“I’m still a kook,” insists Sukhreet Gabel. Years after her brief stint as the city’s most visibly nonconforming civil servant, she’s anxious about blending in among the other 40ish divorcees in her neighborhood. “I’m the bird lady of 69th Street,” she says. “As I walk down the block, my parrot sits on my head or my shoulder shrieking and wolf-whistling.”
In 1988, Gabel was the star witness in the “Bess mess,” a debacle that stood out even in the annals of the scandal-rich Koch administration. Bess was Bess Myerson, the popular cultural-affairs commissioner (and former Miss America), and Gabel was her special assistant. Prosecutors charged that she got the job because of an illegal deal between Myerson, whose sewer-contractor boyfriend Andy Capasso was looking for someone to lower his alimony payments, and Gabel’s mother, Hortense, a respected State Supreme Court justice who was looking for someone to hire her eccentric, depressive daughter. Gleefully taking the stand in the trial of her mother – a near-blind, aged woman who had risked rank and reputation for her – Sukhreet emerged as a loopy ingrate. “I didn’t testify against my mother,” she now says. “I was simply a witness.”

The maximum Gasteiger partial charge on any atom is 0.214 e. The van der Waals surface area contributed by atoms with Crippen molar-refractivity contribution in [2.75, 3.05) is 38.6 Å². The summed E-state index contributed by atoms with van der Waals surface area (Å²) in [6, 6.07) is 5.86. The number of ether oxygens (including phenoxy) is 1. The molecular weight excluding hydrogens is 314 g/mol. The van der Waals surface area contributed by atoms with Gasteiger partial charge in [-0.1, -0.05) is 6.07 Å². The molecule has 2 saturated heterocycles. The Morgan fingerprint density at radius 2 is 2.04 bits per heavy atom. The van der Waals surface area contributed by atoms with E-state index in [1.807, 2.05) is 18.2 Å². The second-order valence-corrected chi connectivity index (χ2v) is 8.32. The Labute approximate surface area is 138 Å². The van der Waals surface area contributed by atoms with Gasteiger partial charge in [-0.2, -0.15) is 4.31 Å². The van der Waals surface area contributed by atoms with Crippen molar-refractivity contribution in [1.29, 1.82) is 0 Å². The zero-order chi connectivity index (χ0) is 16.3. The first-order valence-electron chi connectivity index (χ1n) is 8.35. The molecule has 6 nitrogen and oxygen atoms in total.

Though Myerson, Hortense Gabel, and Capasso were all acquitted of bribery and conspiracy charges, none returned to public life. But Sukhreet, whose mind Bess’s attorney compared to “Swiss cheese with holes in it,” milked it for all it was worth, working the talk-show circuit, calling a press conference in an East Village bar, singing at El Morocco.
Today Sukhreet lives with a roommate, a block from the building where she grew up. She supports herself with her inheritance and by designing dresses made from ethnic fabrics. As for her beleaguered former boss? “Like the Jews in Fiddler on the Roof who say ‘God bless and keep the czar … far from me.’ That’s how I feel about Bess,” she says. “I have seen her by chance bounding down Third Avenue. She looks ghastly, but after all, she is pushing 80.” (Actually, she’s 73.) Occasionally, Gabel receives a nasty piece of mail, like the letter from a mental-health group identifying her as “an example of why we don’t like electroshock,” or overhears an unpleasant “Bess mess” reference. “But no,” she sighs. “I won’t leave New York.”